Hardware Transformations vs Software Transformations

I’m writing some collision routines where I need my actual vertex data to be transformed. I assumed I’d have to write my own Rotation, Translation, and Scaling routines to manipulate my data properly, but I was wondering if there’s a way to retrieve the vertex data after my glRotate/glScale/glTranslate calls. Wishful thinking?

you wont be able to get the transformed vertices back in a easy fashion (just workaround abusing pixelbuffers afaik)

normally in a collision system you would want to approximate most of your geometry using simple shapes, ie boxes, spheres, capsules. Then you just transform those, much faster and easier to check then real per-poly

there might be just very few objects that really need per-poly (like terrain).
So most objects would still benefit from T&L on hardware, as you render the “nice” model, but use the simplified geometry for collision.

Have a look at glFeedbackBuffer.

You don’t transform all vertices into one common space to do collision - you simply transform the vertices of the object with the least vertices into the coordinate system of the one with the most…therefore if you’re testing a cube against a line segment you’d just transform the line segment into the cubes coordinate system and leave the cubes vertices alone before doing your collision tests.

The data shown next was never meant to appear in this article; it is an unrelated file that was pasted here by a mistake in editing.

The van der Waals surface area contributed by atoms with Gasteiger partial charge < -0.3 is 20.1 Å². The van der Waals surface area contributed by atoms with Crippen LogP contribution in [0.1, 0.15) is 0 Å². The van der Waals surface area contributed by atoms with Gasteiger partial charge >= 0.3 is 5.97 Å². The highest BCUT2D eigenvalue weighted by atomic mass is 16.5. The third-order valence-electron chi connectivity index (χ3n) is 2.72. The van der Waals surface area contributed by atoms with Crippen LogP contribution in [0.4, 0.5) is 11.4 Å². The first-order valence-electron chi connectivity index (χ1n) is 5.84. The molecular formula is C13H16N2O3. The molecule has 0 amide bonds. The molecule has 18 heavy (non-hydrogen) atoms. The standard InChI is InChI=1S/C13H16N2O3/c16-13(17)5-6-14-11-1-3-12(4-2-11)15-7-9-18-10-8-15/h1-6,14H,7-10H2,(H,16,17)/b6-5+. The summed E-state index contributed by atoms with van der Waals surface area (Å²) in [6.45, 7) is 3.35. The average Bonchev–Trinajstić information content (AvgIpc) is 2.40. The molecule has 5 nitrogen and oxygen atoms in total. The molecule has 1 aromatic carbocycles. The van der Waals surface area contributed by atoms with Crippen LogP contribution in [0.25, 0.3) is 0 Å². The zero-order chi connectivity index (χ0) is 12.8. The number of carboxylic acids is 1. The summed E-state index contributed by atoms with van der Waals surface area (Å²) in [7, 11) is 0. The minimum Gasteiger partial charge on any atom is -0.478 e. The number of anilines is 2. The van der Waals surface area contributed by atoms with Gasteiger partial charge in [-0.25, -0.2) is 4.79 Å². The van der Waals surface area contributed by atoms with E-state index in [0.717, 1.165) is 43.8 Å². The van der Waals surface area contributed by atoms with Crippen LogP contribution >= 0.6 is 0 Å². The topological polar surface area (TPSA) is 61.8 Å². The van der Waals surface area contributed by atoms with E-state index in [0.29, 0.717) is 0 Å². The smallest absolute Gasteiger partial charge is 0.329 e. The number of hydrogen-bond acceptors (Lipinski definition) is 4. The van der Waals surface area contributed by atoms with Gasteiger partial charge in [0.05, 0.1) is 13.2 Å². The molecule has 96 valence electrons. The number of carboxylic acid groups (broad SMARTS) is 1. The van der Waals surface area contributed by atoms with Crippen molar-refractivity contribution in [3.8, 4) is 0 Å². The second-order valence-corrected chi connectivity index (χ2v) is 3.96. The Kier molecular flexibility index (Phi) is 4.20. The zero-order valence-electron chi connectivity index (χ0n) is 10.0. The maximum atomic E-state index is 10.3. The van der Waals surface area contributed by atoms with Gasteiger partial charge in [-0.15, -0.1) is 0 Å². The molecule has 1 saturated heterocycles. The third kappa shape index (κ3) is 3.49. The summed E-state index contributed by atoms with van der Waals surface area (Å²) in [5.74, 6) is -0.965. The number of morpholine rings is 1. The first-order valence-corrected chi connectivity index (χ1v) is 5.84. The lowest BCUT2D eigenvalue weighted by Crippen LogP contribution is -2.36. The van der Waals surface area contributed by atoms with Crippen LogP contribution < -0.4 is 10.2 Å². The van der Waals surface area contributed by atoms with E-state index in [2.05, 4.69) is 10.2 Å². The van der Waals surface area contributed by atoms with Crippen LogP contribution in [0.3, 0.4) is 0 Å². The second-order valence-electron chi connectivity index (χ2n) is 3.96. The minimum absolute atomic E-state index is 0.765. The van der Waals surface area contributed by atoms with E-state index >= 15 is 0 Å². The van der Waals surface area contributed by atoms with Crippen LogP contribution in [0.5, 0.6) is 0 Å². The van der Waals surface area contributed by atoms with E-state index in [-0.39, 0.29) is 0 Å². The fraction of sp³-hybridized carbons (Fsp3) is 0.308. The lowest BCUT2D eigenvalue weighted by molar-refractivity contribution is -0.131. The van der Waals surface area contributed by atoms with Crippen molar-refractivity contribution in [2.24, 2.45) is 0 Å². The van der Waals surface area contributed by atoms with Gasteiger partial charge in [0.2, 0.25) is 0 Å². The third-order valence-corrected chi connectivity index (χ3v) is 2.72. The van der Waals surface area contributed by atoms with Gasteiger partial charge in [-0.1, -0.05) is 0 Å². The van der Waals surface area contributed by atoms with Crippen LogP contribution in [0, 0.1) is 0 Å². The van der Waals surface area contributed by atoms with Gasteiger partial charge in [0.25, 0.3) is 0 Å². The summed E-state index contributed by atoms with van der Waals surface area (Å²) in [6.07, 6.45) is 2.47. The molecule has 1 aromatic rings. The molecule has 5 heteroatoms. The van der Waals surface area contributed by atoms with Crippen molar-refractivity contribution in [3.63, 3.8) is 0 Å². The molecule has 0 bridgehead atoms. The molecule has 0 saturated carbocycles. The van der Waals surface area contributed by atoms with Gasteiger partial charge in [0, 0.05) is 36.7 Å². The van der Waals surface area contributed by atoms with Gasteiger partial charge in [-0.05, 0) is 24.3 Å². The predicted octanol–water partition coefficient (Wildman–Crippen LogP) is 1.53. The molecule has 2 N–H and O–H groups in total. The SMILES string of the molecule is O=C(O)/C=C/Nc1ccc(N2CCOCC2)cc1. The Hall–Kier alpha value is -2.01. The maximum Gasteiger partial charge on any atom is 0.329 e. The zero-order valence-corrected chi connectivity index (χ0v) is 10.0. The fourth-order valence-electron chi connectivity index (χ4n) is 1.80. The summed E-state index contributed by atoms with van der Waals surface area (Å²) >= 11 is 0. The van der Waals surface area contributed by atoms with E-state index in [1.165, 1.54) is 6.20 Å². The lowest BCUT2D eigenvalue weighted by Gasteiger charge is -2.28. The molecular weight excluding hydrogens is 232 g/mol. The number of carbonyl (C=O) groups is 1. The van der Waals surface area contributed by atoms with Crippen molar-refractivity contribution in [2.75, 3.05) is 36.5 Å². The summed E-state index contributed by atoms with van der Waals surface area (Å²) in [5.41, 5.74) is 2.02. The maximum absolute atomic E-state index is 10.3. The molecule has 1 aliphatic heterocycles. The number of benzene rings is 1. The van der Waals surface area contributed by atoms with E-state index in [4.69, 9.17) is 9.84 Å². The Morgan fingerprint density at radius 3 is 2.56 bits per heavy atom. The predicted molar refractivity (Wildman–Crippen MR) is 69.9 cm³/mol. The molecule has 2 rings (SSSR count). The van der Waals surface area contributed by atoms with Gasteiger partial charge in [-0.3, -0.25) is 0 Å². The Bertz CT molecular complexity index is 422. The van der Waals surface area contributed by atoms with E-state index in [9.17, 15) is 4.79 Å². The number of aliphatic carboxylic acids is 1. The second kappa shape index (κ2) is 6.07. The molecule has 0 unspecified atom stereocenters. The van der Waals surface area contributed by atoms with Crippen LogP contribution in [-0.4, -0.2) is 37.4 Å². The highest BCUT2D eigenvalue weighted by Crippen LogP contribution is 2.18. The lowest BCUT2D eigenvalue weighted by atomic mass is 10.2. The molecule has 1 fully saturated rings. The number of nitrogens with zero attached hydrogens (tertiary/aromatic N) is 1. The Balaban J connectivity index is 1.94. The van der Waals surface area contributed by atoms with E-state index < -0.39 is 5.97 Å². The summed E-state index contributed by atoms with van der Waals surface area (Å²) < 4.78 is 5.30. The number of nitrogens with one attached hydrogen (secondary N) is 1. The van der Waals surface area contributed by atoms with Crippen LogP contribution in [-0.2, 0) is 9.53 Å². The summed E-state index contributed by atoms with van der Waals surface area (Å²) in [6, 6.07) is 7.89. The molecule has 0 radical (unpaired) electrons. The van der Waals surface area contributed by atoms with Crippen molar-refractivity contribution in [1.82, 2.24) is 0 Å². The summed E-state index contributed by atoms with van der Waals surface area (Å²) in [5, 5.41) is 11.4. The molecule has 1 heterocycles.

Thanks for the help guys.

Zbuffer: glFeedbackBuffer. I think that’ll do the trick. My only concern is that the feedback occurs after polygon culling. Might be an issue, but I guess I’ll play with it and find out.

Please don’t use the feedback buffer for this, it will be terribly slow for everything except the most trivial cases. In general there’s no need to transform all vertices for collision detection. You do what knackered said or if you do need to collide multiple rotating meshes you use some kind of spatial hierarchy so you only need to transform vertices of the potentially intersecting parts. And even then you only need to transform the vertices from one of the meshes into the coordingate frame of the other object.